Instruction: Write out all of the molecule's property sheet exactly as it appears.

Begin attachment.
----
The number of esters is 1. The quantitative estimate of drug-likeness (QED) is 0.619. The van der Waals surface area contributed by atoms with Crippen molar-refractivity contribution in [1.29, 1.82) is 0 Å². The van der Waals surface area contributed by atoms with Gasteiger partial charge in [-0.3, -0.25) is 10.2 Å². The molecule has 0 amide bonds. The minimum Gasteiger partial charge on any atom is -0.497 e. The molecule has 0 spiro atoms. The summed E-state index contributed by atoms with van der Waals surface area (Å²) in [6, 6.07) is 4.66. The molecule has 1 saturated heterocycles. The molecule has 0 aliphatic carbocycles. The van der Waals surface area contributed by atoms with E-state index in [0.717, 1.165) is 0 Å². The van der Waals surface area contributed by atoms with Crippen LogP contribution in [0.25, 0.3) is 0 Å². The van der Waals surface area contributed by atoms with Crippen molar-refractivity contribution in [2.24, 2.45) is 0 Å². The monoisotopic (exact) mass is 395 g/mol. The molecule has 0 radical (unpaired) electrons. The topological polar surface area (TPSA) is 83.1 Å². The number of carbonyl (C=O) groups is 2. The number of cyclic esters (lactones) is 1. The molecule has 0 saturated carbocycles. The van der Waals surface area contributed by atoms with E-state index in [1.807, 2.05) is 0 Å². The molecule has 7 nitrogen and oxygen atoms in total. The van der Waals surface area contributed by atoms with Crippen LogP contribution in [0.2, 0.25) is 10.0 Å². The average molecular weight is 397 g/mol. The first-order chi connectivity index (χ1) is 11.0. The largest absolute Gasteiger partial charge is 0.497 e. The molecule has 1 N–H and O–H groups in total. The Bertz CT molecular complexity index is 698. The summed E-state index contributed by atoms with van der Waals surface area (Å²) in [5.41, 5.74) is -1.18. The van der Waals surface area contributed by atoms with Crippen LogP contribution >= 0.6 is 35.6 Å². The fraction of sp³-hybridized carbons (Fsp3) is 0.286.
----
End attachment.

The number of esters is 1. The quantitative estimate of drug-likeness (QED) is 0.619. The van der Waals surface area contributed by atoms with Crippen molar-refractivity contribution in [1.29, 1.82) is 0 Å². The van der Waals surface area contributed by atoms with Gasteiger partial charge in [-0.3, -0.25) is 10.2 Å². The molecule has 0 amide bonds. The minimum Gasteiger partial charge on any atom is -0.497 e. The molecule has 0 spiro atoms. The summed E-state index contributed by atoms with van der Waals surface area (Å²) in [6, 6.07) is 4.66. The molecule has 1 saturated heterocycles. The molecule has 0 aliphatic carbocycles. The van der Waals surface area contributed by atoms with E-state index in [0.717, 1.165) is 0 Å². The van der Waals surface area contributed by atoms with Crippen LogP contribution in [0.25, 0.3) is 0 Å². The van der Waals surface area contributed by atoms with Crippen molar-refractivity contribution in [2.24, 2.45) is 0 Å². The monoisotopic (exact) mass is 395 g/mol. The molecule has 0 radical (unpaired) electrons. The topological polar surface area (TPSA) is 83.1 Å². The number of carbonyl (C=O) groups is 2. The number of cyclic esters (lactones) is 1. The molecule has 0 saturated carbocycles. The van der Waals surface area contributed by atoms with E-state index in [1.807, 2.05) is 0 Å². The molecule has 7 nitrogen and oxygen atoms in total. The van der Waals surface area contributed by atoms with Crippen LogP contribution in [0.2, 0.25) is 10.0 Å². The average molecular weight is 397 g/mol. The first-order chi connectivity index (χ1) is 11.0. The largest absolute Gasteiger partial charge is 0.497 e. The molecule has 1 N–H and O–H groups in total. The Bertz CT molecular complexity index is 698. The summed E-state index contributed by atoms with van der Waals surface area (Å²) in [5.41, 5.74) is -1.18. The van der Waals surface area contributed by atoms with Crippen LogP contribution >= 0.6 is 35.6 Å². The fraction of sp³-hybridized carbons (Fsp3) is 0.286.